Last summer was a nice calm uneventful period for the Maple Leafs where no one talked about contracts or cap hits. But if we cast our minds back a little, we might recall the summer where we all learned about offseason LTIR and how the salary cap is calculated from July 1 to the end of training camp. It’s time to look at that business again to see how much cap space the Leafs actually have right now to sign players.
Most people are familiar with the offseason salary cap cushion of 10% that allows teams to make deals and sign players without having to fit under the cap ceiling at all times. But there’s a couple of unanswered questions about this calculation: 10% of what, and just how do you add up the cap hit of a team when there is no roster?
Salary Cap Upper Limit
Sometime in June the NHL will announce the salary cap ceiling and floor for the coming season — the upper and lower limits. The NHL season runs from July 1 to June 30, so right now, this is still the 2018-2019 season and there’s no salary cap in effect as it was lifted as soon as the playoffs start.
Cap Friendly reports that the earliest the NHL has announced the new numbers is June 18 and the latest is June 29.
Once we know that new cap ceiling, then we can calculate the offseason salary cap cushion, which is 10% of the upper limit.
Calculating the Salary Cap of a team in the offseason
Not every NHL salary counts against the salary cap during the season. The 23-man NHL roster plus any amounts too big to bury in the AHL are what makes up the bulk of a team’s cap hit, but as soon as the trade deadline rolls around, there is no 23-man limit, and once July 1 arrives, there is no one in the AHL. All players are on the NHL roster, and stay there until they are assigned in training camp. But not all of their cap hits count. That would never work, and no team would ever be under the upper limit.
The rules for adding up what does count are fairly straightforward, if a little fiddly. First, only players under contract for the 2019-2020 season are considered, with the addition of all RFAs who have been issued qualifying offers. Then the cap hits are added up this way:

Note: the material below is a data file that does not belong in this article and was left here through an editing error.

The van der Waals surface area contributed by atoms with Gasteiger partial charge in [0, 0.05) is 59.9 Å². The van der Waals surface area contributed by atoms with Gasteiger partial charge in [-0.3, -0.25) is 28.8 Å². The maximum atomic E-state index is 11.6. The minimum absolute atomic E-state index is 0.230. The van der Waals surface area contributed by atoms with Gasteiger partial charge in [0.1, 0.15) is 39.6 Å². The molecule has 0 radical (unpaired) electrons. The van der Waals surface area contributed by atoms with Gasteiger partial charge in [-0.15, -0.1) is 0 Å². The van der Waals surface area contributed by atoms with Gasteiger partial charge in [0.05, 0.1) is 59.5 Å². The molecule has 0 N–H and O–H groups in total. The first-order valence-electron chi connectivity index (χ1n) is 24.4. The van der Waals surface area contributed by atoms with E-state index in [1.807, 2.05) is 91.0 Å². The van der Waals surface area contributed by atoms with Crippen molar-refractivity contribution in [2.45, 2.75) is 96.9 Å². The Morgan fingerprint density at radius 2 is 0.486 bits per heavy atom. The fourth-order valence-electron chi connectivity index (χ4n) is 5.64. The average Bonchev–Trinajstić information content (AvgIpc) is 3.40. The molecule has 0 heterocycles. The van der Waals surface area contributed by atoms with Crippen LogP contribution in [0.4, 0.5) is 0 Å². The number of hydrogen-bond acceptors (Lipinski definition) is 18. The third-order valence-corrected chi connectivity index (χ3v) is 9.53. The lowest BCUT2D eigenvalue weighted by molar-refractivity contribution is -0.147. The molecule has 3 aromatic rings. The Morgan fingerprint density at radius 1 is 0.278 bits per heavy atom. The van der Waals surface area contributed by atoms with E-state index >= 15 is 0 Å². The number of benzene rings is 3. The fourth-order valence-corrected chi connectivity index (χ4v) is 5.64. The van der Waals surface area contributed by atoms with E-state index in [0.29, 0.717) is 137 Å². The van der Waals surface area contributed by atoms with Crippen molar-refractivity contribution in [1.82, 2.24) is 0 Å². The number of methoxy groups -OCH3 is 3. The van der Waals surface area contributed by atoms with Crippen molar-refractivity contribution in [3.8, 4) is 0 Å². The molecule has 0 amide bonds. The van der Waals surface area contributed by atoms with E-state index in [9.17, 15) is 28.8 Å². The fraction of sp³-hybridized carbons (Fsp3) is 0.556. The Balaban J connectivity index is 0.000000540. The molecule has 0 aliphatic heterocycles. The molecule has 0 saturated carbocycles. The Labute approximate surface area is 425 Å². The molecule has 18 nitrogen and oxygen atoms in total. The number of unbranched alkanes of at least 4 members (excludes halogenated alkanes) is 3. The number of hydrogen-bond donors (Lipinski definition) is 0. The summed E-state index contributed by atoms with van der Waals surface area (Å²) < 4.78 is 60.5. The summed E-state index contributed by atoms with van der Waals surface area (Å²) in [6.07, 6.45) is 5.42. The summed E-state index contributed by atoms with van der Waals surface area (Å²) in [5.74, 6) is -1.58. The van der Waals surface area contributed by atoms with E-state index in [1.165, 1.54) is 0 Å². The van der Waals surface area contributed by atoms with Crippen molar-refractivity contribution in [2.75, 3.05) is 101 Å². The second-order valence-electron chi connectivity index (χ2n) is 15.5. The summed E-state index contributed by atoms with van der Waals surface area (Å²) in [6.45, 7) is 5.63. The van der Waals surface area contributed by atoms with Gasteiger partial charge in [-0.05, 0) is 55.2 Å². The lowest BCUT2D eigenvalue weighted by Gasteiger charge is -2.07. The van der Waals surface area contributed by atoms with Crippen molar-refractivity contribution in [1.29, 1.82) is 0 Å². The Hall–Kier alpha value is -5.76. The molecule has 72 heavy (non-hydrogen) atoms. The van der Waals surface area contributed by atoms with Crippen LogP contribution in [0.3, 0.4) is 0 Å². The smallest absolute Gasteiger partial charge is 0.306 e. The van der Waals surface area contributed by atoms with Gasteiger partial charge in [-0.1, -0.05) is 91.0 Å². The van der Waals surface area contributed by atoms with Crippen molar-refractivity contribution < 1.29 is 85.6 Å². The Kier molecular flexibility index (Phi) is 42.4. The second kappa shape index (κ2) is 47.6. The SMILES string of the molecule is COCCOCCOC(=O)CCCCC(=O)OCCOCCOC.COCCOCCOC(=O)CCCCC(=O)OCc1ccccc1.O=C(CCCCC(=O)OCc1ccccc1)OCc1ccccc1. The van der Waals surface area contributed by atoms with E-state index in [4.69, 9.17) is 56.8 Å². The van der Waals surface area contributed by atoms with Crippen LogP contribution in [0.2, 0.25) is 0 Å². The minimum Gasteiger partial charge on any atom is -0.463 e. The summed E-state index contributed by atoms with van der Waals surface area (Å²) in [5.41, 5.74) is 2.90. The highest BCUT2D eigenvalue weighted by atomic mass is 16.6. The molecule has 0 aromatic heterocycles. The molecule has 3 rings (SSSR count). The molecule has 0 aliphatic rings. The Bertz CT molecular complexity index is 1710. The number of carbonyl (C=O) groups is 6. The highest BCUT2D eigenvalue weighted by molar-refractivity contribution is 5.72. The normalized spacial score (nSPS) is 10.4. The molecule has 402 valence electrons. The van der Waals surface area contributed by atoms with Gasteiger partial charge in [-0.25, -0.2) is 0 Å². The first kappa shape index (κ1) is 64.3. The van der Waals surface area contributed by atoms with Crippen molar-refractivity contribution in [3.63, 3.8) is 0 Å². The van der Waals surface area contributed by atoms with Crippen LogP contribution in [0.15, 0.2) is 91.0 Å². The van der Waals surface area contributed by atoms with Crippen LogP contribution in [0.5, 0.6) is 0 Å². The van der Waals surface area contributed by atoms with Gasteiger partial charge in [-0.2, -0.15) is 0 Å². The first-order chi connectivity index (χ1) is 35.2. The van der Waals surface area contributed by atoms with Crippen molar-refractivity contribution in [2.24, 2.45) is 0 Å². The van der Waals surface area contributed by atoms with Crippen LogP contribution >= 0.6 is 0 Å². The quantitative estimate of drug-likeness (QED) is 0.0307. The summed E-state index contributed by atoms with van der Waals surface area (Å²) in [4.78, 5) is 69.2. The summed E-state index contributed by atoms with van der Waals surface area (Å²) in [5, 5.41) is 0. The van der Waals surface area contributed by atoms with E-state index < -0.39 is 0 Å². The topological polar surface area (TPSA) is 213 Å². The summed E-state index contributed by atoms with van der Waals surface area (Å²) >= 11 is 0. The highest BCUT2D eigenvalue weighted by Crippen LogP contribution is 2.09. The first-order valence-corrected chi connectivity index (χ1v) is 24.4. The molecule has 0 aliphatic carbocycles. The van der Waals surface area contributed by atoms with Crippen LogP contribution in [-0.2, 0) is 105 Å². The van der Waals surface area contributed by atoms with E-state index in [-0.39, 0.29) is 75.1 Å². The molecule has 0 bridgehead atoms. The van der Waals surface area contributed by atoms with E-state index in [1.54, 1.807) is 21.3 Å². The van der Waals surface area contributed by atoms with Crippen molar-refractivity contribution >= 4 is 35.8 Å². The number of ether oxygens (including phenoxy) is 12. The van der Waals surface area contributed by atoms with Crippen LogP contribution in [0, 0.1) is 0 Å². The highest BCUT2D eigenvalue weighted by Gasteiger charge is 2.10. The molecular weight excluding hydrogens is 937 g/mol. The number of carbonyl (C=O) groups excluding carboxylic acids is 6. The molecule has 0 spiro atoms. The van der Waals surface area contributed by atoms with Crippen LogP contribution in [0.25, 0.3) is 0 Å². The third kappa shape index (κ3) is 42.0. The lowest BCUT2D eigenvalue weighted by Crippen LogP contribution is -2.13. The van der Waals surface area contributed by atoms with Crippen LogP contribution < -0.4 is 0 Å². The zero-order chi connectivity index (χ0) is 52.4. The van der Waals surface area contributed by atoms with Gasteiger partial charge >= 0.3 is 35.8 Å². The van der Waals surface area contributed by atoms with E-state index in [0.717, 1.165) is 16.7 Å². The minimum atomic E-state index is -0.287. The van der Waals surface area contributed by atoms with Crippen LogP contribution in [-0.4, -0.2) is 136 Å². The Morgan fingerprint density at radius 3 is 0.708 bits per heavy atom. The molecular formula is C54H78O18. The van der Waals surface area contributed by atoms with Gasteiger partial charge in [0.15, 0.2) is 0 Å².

- All NHL contracts that are one-way
- All NHL two-way contracts, prorated by the number of days the player was in the NHL the prior year
- All unsigned RFAs at their qualifying offer amount, prorated by the number of days the players was in the NHL the prior year for two-way qualifying offers
- All other amounts such as retained salary or bonus rollovers
The current situation for the Maple Leafs looks like this:
Preliminary 2019 Maple Leafs Offseason Cap Hit
|Name||Cap Hit (or Qualifying Offer)||Days in NHL If 2-way||Prorated Cap Hit|
|Semyon Der Arguchintsev||783,333||0||0|
- I have taken the days in the NHL for Eamon McAdam and Kasimir Kaskisuo from the dates they were called up and down. If it’s off by a little, the effect is minimal.
- There is no bonus rollover this year.
- The cap ceiling will go up, but by how much isn’t known yet.
- No unsigned UFAs count, but they do as soon as they are signed if the deal is one-way.
- Teams have to include the amount in any offer sheet they have negotiated with a player, so the offering team has to have the room in this calculation at the time they negotiate the offer.
The Mitch Marner contract will eat up most of this cap space, and any UFA signed on July 1 has to fit in the remainder. However, as we learned a few years ago, the Leafs can put Nathan Horton on LTIR in the offseason. The above calculation includes his contract.
Just like in the regular season, it’s advantageous to be as close to the upper limit as a team can get before they place a player on LTIR. So for the Maple Leafs, they will coast along under the upper limit and the extra 10% until they get very close, and then they will make that LTIR move to provide a pool of $5.3 million to use for new contracts. LTIR pools are depleted by the AAV and the performance bonuses in a contract, so the Leafs will not sign a 35+ contract or ELC that includes bonuses if they can help it this offseason.
The other thing the Leafs have done very well is not having any extra one-way contracts on the books at the moment. They did have several AHL players on one-way deals during the season, but those have expired, and we should not expect to see any new ones signed until closer to the start of the season. If the Leafs were to sign a player who spent last season in the AHL to a two-way deal, this calculation is unaffected.
When the regular season starts, the calculations are all redone without the 10% cushion and using the actual 23-man roster, so that ultimate calculation has to be kept in mind as deals are made this season. The current calculation only includes 19 players, excepting the extra backup goalies, so the in-season cap calculation is going to be even tighter, and not just because there’s three RFAs to upgrade from qualifying offer amounts to contract amounts.
This calculation will be updated and re-posted as changes are made.